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CAIS ARCHAEOLOGICAL & CULTURAL NEWS©

 

Oxford University Carbon-14 Dating Iranian Salt Men

 

06 June 2005

 

 

Pieces of clothing and DNA samples from three of the four ancient salt men discovered in Iran were recently sent to Oxford University for carbon-14 dating.

Manijeh Hadian, an expert at Iran’s Research Center for the Protection and Renovation of Historical Relics, said on Monday that the Archaeological Department of Oxford University has special technology for the determination of the age of objects of organic origin by measurement of the radioactivity of their carbon content, which is known as radiocarbon dating.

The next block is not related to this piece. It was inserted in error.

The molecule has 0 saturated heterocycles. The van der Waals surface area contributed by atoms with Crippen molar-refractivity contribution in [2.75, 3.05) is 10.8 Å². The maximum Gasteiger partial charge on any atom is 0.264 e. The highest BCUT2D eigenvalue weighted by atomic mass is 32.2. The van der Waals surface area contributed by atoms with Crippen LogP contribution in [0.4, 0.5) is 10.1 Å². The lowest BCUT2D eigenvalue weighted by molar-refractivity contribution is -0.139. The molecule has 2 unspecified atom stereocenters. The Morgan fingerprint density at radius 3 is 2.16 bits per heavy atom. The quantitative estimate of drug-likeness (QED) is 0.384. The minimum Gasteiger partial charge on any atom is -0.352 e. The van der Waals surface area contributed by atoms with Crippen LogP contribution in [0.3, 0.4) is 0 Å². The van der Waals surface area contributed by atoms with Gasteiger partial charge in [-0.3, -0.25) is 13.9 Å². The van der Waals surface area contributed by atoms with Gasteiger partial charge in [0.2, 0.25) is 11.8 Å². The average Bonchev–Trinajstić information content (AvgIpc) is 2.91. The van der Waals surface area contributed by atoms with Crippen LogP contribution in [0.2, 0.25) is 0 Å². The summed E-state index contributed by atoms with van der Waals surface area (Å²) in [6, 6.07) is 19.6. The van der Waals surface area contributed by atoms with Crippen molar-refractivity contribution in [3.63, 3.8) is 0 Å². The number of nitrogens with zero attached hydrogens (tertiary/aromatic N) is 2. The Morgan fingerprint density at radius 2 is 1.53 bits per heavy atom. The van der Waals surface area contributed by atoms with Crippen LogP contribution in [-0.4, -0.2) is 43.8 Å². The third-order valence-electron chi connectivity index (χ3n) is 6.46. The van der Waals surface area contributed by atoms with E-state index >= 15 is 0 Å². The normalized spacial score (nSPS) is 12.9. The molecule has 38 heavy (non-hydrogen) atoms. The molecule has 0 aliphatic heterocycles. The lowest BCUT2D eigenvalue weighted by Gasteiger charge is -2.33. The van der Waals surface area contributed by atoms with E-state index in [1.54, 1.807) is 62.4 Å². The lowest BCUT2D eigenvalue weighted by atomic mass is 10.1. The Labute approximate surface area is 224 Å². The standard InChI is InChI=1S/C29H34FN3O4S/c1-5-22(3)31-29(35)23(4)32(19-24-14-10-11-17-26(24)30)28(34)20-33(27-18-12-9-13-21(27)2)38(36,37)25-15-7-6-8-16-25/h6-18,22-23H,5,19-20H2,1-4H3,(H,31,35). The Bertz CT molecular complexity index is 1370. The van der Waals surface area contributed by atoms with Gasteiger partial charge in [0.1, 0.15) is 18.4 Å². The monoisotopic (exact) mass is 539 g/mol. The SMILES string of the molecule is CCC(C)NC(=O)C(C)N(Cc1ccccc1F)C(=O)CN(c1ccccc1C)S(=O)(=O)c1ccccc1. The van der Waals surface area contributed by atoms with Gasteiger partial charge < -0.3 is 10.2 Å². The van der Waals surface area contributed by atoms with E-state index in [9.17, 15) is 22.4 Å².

“A piece of clothing worn by the Fourth Salt Man, part of the clothing and body tissue of the Second Salt Man, and a piece of the leather shoe of the Third Salt Man have been sent to the university,” she explained.

 

Hadian said that Iran also has the equipment necessary for radiocarbon dating, but the technique used at Oxford University requires few samples and is more precise.

 

The results will be announced by Oxford University within a month, she added.

 

The research center is planning to carry out studies on the metal objects and textiles discovered with the salt men to learn about their patterns, colors, and qualities.

 

The Second Salt Man and the Third Salt Man were discovered in the Hamzehlu Salt Mine which is located near Chehrabad village, about 75 kilometers from the northwestern city of Zanjan.

 

The First Salt Man, who lived about 1700 years ago, is currently on display in a glass case at the National Museum of Iran in Tehran.  

 

 

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